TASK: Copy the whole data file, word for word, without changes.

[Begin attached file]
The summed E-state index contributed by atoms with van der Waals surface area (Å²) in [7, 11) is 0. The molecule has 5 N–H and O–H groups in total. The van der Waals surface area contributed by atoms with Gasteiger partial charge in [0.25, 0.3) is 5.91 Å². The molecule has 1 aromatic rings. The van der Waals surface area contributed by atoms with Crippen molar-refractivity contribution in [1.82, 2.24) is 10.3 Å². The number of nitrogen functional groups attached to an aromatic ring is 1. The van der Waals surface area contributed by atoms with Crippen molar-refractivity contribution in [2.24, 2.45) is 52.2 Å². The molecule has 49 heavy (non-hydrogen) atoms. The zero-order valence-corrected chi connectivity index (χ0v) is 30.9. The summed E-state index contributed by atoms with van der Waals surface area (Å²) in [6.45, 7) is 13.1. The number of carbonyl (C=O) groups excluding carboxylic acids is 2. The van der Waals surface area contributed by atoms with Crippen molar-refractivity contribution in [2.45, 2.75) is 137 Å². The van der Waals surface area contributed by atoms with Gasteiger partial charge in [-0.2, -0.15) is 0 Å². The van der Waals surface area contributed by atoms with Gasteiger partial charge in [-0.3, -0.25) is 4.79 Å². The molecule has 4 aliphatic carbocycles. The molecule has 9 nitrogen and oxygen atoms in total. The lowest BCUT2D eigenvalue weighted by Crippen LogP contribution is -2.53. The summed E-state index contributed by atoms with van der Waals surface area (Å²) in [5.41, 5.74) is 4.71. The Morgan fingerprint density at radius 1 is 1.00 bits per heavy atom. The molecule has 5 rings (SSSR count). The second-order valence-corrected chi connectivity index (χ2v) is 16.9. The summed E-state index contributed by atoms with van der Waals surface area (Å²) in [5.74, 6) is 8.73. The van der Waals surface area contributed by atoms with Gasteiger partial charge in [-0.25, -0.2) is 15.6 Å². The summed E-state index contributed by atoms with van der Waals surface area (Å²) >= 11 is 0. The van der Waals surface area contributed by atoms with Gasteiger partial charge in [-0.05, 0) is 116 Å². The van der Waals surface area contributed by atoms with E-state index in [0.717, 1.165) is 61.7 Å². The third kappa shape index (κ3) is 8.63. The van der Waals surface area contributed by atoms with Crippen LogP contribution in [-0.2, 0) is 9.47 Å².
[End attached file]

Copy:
The summed E-state index contributed by atoms with van der Waals surface area (Å²) in [7, 11) is 0. The molecule has 5 N–H and O–H groups in total. The van der Waals surface area contributed by atoms with Gasteiger partial charge in [0.25, 0.3) is 5.91 Å². The molecule has 1 aromatic rings. The van der Waals surface area contributed by atoms with Crippen molar-refractivity contribution in [1.82, 2.24) is 10.3 Å². The number of nitrogen functional groups attached to an aromatic ring is 1. The van der Waals surface area contributed by atoms with Crippen molar-refractivity contribution in [2.24, 2.45) is 52.2 Å². The molecule has 49 heavy (non-hydrogen) atoms. The zero-order valence-corrected chi connectivity index (χ0v) is 30.9. The summed E-state index contributed by atoms with van der Waals surface area (Å²) in [6.45, 7) is 13.1. The number of carbonyl (C=O) groups excluding carboxylic acids is 2. The van der Waals surface area contributed by atoms with Crippen molar-refractivity contribution in [2.45, 2.75) is 137 Å². The van der Waals surface area contributed by atoms with Gasteiger partial charge in [-0.2, -0.15) is 0 Å². The van der Waals surface area contributed by atoms with Gasteiger partial charge in [-0.3, -0.25) is 4.79 Å². The molecule has 4 aliphatic carbocycles. The molecule has 9 nitrogen and oxygen atoms in total. The lowest BCUT2D eigenvalue weighted by Crippen LogP contribution is -2.53. The summed E-state index contributed by atoms with van der Waals surface area (Å²) in [5.41, 5.74) is 4.71. The Morgan fingerprint density at radius 1 is 1.00 bits per heavy atom. The molecule has 5 rings (SSSR count). The second-order valence-corrected chi connectivity index (χ2v) is 16.9. The summed E-state index contributed by atoms with van der Waals surface area (Å²) in [5.74, 6) is 8.73. The van der Waals surface area contributed by atoms with Gasteiger partial charge in [-0.25, -0.2) is 15.6 Å². The summed E-state index contributed by atoms with van der Waals surface area (Å²) >= 11 is 0. The van der Waals surface area contributed by atoms with Gasteiger partial charge in [-0.05, 0) is 116 Å². The van der Waals surface area contributed by atoms with E-state index in [0.717, 1.165) is 61.7 Å². The third kappa shape index (κ3) is 8.63. The van der Waals surface area contributed by atoms with Crippen LogP contribution in [-0.2, 0) is 9.47 Å².